What your child’s bus ride will look like during COVID-19

Academics Amid the Pandemic

SANDY, Utah (ABC4 News) – Going back-to-school during the COVID-19 pandemic will be more challenging this year for a variety of reasons, including taking the bus.

For students who depend on taking the bus to and from school, the ride will be different come this fall.

The Canyons School District is one of many who have been responding to numerous concerns from parents and bus drivers about the safety and cleanliness of busses, and for that reason, ABC4 News wanted to get a first-hand look at the COVID-19 sanitation procedures put in place.

“The buses will be cleaner than they’ve ever been before,” Jeremy Wardle, Director of Transportation, Canyons School District, told ABC4’s Brittany Johnson.

Wardle said Canyons School District has always cleaned their busses, but during the pandemic extra measures will be taken.

“We’re doing everything that we possibly can to ensure both the safety of the students and the bus driver through cleaning through training.”

Sanitation

The Canyons School District employs about 200 bus drivers. Each of them will be equipped with a disinfectant called ‘Aquazone’ which will be sprayed on all of the seats multiple times a day, between each route.

“It’s safe for the students. There’s no harm with this stuff,” Kevin Kelson, Custodial Grounds Coordinator, Canyons School District, said. 

After the drivers spray the seats down, they are required to wipe down high touch points with a microfiber rag to remove any germs.

“Anywhere the kids are touching with their hands would be considered a high touch point,” Kelson explained.

“Are these high touch points you were talking about?” asked Johnson, as she was cleaning the handrails to the school bus during a demonstration.

“Correct,” answered Kelson.

“The time is the wiping down of everything. That does take more time, depending on how quickly the driver moves, and how full the bus was with students.”

The ABC4 News team went through the same cleaning process bus drivers will be required to follow, and it took them nine minutes to complete the process.

“Will you need more bus drivers to make up for time lost during sanitization?” asked Johnson.

“I don’t think we’ll need more bus drivers because we’re hoping that there will be enough students to take advantage of the online school option,” Wardle responded.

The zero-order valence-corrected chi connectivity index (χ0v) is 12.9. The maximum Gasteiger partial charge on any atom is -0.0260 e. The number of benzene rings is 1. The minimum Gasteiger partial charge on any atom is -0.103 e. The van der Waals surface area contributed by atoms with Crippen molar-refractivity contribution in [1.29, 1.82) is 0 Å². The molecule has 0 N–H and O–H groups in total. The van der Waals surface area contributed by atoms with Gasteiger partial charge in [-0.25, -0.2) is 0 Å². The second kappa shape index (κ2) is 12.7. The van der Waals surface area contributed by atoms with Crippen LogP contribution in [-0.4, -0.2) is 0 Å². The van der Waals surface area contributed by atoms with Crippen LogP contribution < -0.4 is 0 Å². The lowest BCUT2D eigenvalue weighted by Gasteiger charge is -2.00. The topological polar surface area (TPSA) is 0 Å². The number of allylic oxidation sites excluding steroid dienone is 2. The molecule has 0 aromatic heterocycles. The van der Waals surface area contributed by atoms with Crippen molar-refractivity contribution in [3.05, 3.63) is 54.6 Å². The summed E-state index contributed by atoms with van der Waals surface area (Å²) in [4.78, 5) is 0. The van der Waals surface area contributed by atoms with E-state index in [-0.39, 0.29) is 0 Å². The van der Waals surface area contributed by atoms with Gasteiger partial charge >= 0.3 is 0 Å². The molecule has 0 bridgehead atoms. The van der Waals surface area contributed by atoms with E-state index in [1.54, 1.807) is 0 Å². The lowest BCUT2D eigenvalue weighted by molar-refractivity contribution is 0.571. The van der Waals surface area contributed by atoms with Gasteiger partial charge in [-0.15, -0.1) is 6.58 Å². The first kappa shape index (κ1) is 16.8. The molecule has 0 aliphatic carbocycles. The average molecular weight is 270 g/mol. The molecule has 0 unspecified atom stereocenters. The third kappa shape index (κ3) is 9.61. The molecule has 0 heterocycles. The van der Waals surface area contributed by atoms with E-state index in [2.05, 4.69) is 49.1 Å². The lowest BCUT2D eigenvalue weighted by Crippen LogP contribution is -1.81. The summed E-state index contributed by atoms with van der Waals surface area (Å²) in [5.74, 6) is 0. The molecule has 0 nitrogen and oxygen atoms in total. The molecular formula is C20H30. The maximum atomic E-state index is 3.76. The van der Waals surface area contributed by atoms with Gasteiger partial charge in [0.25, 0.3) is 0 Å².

School busses will also undergo a deep cleaning process each night.

“At night we’ll have a different sprayer that we use that’s a hypochlorous acid and that’s a stronger disinfecting agent that the EPA has recommended in place of using harsh chemicals,” Kelson explained.

Kelson said the hypochlorous acid, which will be sprayed onto the seats and left to dry overnight, is 50-times stronger than bleach and approved for use by the United States Environmental Protection Agency.

“We will also have hand sanitizer on board for all of our students and bus drivers — anyone who gets on, it will be available. It’s an alcohol-based sanitizer that the EPA has approved. We also have our hand sanitation wipes. Every bus will have these for their disposal — for their steering wheel, if they need a quick cleanup for anything that day, they can quickly access these. We also have our hydrogen peroxide cleaner that will be in a normal spray bottle that we will provide to the busses. Hydrogen peroxide is backed by the EPA to use in place of harsh chemicals because again, we don’t want to use harsh chemicals around our students.”

Mask requirements

Utah Governor Gary Herbert (R) issued a mask mandate for all K-12 schools this fall. The mask mandate includes school busses. All K-12 students will be required to wear either a mask or a face shield on the school bus

Wardle said bus drivers will also carry extra masks and “kindly ask a student to take one” if they forget their face covering at home.

Social distancing on the bus

“Anything we can do to minimize the spread as far as seating kids farther apart, having mandatory seating assignments for students, and then even sitting students in order by stop and grouping them by family if possible, to help with contact tracing and things like that,” Wardle said. “There are other things that we’re doing to limit the number of students, such as, limiting the number of space available permits for students that don’t qualify for the school bus that would normally be allowed to ride because of open seats.”

Temperature checks

“If they (children) have any symptoms, we’re not really checking for that on the bus. We leave that up to the school. But I would recommend to the parents that if their student is showing any kind of symptoms that go along possibly with COVID-19 that they keep them at home to prevent the spread and protect the rest of the students on the bus,” Wardle said.

To read Canyon School District’s ‘Back-to-school Action Plan,’ click here.

Brittany Johnson
Brittany prides herself on seeking the truth about everyday issues in the community and providing citizens with the information they need to make the best possible decisions.
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